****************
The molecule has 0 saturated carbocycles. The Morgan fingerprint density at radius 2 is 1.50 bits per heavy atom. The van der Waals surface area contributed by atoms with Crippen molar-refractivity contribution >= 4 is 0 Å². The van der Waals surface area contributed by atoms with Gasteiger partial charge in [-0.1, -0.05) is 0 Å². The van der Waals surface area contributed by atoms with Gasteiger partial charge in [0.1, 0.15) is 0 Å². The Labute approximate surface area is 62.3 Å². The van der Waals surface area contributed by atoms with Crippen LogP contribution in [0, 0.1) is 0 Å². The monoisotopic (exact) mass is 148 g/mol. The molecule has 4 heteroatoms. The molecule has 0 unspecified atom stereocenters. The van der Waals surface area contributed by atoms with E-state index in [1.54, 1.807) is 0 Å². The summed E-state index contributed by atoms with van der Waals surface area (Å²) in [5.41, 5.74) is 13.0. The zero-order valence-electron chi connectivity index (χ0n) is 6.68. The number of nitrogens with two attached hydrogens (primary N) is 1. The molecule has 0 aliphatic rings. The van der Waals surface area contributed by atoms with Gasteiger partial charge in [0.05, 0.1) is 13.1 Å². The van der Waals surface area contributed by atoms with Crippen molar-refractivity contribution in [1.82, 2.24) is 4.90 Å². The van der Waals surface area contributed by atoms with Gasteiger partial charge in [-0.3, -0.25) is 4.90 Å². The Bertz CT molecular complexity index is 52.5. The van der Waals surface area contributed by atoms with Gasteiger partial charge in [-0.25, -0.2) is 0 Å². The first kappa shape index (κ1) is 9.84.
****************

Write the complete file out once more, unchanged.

The molecule has 0 saturated carbocycles. The Morgan fingerprint density at radius 2 is 1.50 bits per heavy atom. The van der Waals surface area contributed by atoms with Crippen molar-refractivity contribution >= 4 is 0 Å². The van der Waals surface area contributed by atoms with Gasteiger partial charge in [-0.1, -0.05) is 0 Å². The van der Waals surface area contributed by atoms with Gasteiger partial charge in [0.1, 0.15) is 0 Å². The Labute approximate surface area is 62.3 Å². The van der Waals surface area contributed by atoms with Crippen LogP contribution in [0, 0.1) is 0 Å². The monoisotopic (exact) mass is 148 g/mol. The molecule has 4 heteroatoms. The molecule has 0 unspecified atom stereocenters. The van der Waals surface area contributed by atoms with E-state index in [1.54, 1.807) is 0 Å². The summed E-state index contributed by atoms with van der Waals surface area (Å²) in [5.41, 5.74) is 13.0. The zero-order valence-electron chi connectivity index (χ0n) is 6.68. The number of nitrogens with two attached hydrogens (primary N) is 1. The molecule has 0 aliphatic rings. The van der Waals surface area contributed by atoms with Gasteiger partial charge in [0.05, 0.1) is 13.1 Å². The van der Waals surface area contributed by atoms with Crippen molar-refractivity contribution in [1.82, 2.24) is 4.90 Å². The van der Waals surface area contributed by atoms with Gasteiger partial charge in [-0.3, -0.25) is 4.90 Å². The Bertz CT molecular complexity index is 52.5. The van der Waals surface area contributed by atoms with Gasteiger partial charge in [-0.25, -0.2) is 0 Å². The first kappa shape index (κ1) is 9.84.